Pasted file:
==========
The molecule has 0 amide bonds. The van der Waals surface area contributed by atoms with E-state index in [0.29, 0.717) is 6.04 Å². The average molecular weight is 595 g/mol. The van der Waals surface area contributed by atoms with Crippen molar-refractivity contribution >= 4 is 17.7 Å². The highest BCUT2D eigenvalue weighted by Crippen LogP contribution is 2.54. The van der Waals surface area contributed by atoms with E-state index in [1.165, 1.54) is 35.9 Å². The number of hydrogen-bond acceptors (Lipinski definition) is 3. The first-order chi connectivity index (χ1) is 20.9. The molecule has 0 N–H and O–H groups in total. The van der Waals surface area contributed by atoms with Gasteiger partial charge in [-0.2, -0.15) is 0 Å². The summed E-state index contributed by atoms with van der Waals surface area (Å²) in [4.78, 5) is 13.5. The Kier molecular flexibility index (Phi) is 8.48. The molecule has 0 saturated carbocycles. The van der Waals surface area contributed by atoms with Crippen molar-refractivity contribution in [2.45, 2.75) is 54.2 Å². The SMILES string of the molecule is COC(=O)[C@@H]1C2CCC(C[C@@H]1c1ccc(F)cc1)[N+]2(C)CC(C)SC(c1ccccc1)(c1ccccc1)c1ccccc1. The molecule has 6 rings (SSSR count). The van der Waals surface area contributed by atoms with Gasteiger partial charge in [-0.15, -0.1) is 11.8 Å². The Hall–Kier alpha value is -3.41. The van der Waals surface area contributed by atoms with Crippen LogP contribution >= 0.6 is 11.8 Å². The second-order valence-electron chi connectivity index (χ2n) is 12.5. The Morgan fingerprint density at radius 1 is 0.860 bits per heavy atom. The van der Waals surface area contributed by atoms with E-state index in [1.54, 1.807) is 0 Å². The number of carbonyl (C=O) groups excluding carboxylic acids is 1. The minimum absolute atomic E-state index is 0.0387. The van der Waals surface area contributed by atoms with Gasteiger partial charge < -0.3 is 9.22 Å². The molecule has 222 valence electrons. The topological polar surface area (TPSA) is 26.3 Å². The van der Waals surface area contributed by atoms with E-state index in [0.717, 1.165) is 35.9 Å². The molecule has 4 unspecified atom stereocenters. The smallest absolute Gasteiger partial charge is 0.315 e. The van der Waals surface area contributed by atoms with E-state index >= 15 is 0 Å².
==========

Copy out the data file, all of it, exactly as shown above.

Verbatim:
The molecule has 0 amide bonds. The van der Waals surface area contributed by atoms with E-state index in [0.29, 0.717) is 6.04 Å². The average molecular weight is 595 g/mol. The van der Waals surface area contributed by atoms with Crippen molar-refractivity contribution >= 4 is 17.7 Å². The highest BCUT2D eigenvalue weighted by Crippen LogP contribution is 2.54. The van der Waals surface area contributed by atoms with E-state index in [1.165, 1.54) is 35.9 Å². The number of hydrogen-bond acceptors (Lipinski definition) is 3. The first-order chi connectivity index (χ1) is 20.9. The molecule has 0 N–H and O–H groups in total. The van der Waals surface area contributed by atoms with Gasteiger partial charge in [-0.2, -0.15) is 0 Å². The summed E-state index contributed by atoms with van der Waals surface area (Å²) in [4.78, 5) is 13.5. The Kier molecular flexibility index (Phi) is 8.48. The molecule has 0 saturated carbocycles. The van der Waals surface area contributed by atoms with Crippen molar-refractivity contribution in [2.45, 2.75) is 54.2 Å². The SMILES string of the molecule is COC(=O)[C@@H]1C2CCC(C[C@@H]1c1ccc(F)cc1)[N+]2(C)CC(C)SC(c1ccccc1)(c1ccccc1)c1ccccc1. The molecule has 6 rings (SSSR count). The van der Waals surface area contributed by atoms with Gasteiger partial charge in [-0.15, -0.1) is 11.8 Å². The Hall–Kier alpha value is -3.41. The van der Waals surface area contributed by atoms with Crippen LogP contribution >= 0.6 is 11.8 Å². The second-order valence-electron chi connectivity index (χ2n) is 12.5. The Morgan fingerprint density at radius 1 is 0.860 bits per heavy atom. The van der Waals surface area contributed by atoms with E-state index in [1.54, 1.807) is 0 Å². The number of carbonyl (C=O) groups excluding carboxylic acids is 1. The minimum absolute atomic E-state index is 0.0387. The van der Waals surface area contributed by atoms with Gasteiger partial charge < -0.3 is 9.22 Å². The molecule has 222 valence electrons. The topological polar surface area (TPSA) is 26.3 Å². The van der Waals surface area contributed by atoms with E-state index in [0.717, 1.165) is 35.9 Å². The molecule has 4 unspecified atom stereocenters. The smallest absolute Gasteiger partial charge is 0.315 e. The van der Waals surface area contributed by atoms with E-state index >= 15 is 0 Å².